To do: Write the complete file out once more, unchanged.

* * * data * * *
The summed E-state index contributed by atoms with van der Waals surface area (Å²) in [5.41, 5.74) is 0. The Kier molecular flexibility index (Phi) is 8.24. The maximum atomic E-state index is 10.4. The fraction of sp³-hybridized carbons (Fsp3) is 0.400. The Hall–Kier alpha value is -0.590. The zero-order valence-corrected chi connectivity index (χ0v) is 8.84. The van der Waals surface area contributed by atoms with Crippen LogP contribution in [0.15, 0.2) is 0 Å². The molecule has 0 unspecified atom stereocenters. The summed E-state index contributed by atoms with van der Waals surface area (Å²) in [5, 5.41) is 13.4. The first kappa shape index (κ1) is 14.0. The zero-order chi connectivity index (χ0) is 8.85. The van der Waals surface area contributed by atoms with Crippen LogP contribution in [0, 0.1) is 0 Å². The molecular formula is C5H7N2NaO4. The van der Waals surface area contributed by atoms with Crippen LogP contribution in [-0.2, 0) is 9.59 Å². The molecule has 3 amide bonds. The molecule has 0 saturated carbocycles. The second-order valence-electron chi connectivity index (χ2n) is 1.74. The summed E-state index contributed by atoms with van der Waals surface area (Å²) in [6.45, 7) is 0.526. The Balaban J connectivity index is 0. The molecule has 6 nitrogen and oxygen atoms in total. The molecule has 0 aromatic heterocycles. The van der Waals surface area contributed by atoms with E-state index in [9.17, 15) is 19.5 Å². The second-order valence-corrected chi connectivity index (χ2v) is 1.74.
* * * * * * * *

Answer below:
The summed E-state index contributed by atoms with van der Waals surface area (Å²) in [5.41, 5.74) is 0. The Kier molecular flexibility index (Phi) is 8.24. The maximum atomic E-state index is 10.4. The fraction of sp³-hybridized carbons (Fsp3) is 0.400. The Hall–Kier alpha value is -0.590. The zero-order valence-corrected chi connectivity index (χ0v) is 8.84. The van der Waals surface area contributed by atoms with Crippen LogP contribution in [0.15, 0.2) is 0 Å². The molecule has 0 unspecified atom stereocenters. The summed E-state index contributed by atoms with van der Waals surface area (Å²) in [5, 5.41) is 13.4. The first kappa shape index (κ1) is 14.0. The zero-order chi connectivity index (χ0) is 8.85. The van der Waals surface area contributed by atoms with Crippen LogP contribution in [0, 0.1) is 0 Å². The molecular formula is C5H7N2NaO4. The van der Waals surface area contributed by atoms with Crippen LogP contribution in [-0.2, 0) is 9.59 Å². The molecule has 3 amide bonds. The molecule has 0 saturated carbocycles. The second-order valence-electron chi connectivity index (χ2n) is 1.74. The summed E-state index contributed by atoms with van der Waals surface area (Å²) in [6.45, 7) is 0.526. The Balaban J connectivity index is 0. The molecule has 6 nitrogen and oxygen atoms in total. The molecule has 0 aromatic heterocycles. The van der Waals surface area contributed by atoms with E-state index in [9.17, 15) is 19.5 Å². The second-order valence-corrected chi connectivity index (χ2v) is 1.74.